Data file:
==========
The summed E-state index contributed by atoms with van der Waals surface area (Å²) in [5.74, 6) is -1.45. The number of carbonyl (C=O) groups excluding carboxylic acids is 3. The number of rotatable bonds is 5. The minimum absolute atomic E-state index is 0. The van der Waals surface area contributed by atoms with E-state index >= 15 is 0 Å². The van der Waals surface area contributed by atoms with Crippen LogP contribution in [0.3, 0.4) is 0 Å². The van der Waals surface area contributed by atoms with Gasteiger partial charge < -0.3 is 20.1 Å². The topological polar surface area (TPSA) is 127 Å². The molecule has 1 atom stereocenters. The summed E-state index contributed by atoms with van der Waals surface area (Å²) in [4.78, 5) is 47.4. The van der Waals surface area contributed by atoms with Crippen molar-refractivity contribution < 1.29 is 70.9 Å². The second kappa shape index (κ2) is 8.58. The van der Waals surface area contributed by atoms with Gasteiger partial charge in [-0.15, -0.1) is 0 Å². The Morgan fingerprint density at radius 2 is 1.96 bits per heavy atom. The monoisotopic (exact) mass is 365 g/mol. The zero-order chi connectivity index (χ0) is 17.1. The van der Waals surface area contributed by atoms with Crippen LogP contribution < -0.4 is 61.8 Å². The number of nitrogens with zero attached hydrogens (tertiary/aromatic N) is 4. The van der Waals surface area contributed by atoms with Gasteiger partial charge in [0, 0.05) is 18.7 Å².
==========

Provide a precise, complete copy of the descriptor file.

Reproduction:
The summed E-state index contributed by atoms with van der Waals surface area (Å²) in [5.74, 6) is -1.45. The number of carbonyl (C=O) groups excluding carboxylic acids is 3. The number of rotatable bonds is 5. The minimum absolute atomic E-state index is 0. The van der Waals surface area contributed by atoms with E-state index >= 15 is 0 Å². The van der Waals surface area contributed by atoms with Crippen LogP contribution in [0.3, 0.4) is 0 Å². The van der Waals surface area contributed by atoms with Gasteiger partial charge < -0.3 is 20.1 Å². The topological polar surface area (TPSA) is 127 Å². The molecule has 1 atom stereocenters. The summed E-state index contributed by atoms with van der Waals surface area (Å²) in [4.78, 5) is 47.4. The van der Waals surface area contributed by atoms with Crippen molar-refractivity contribution < 1.29 is 70.9 Å². The second kappa shape index (κ2) is 8.58. The van der Waals surface area contributed by atoms with Gasteiger partial charge in [-0.15, -0.1) is 0 Å². The Morgan fingerprint density at radius 2 is 1.96 bits per heavy atom. The monoisotopic (exact) mass is 365 g/mol. The zero-order chi connectivity index (χ0) is 17.1. The van der Waals surface area contributed by atoms with Crippen LogP contribution < -0.4 is 61.8 Å². The number of nitrogens with zero attached hydrogens (tertiary/aromatic N) is 4. The van der Waals surface area contributed by atoms with Gasteiger partial charge in [0, 0.05) is 18.7 Å².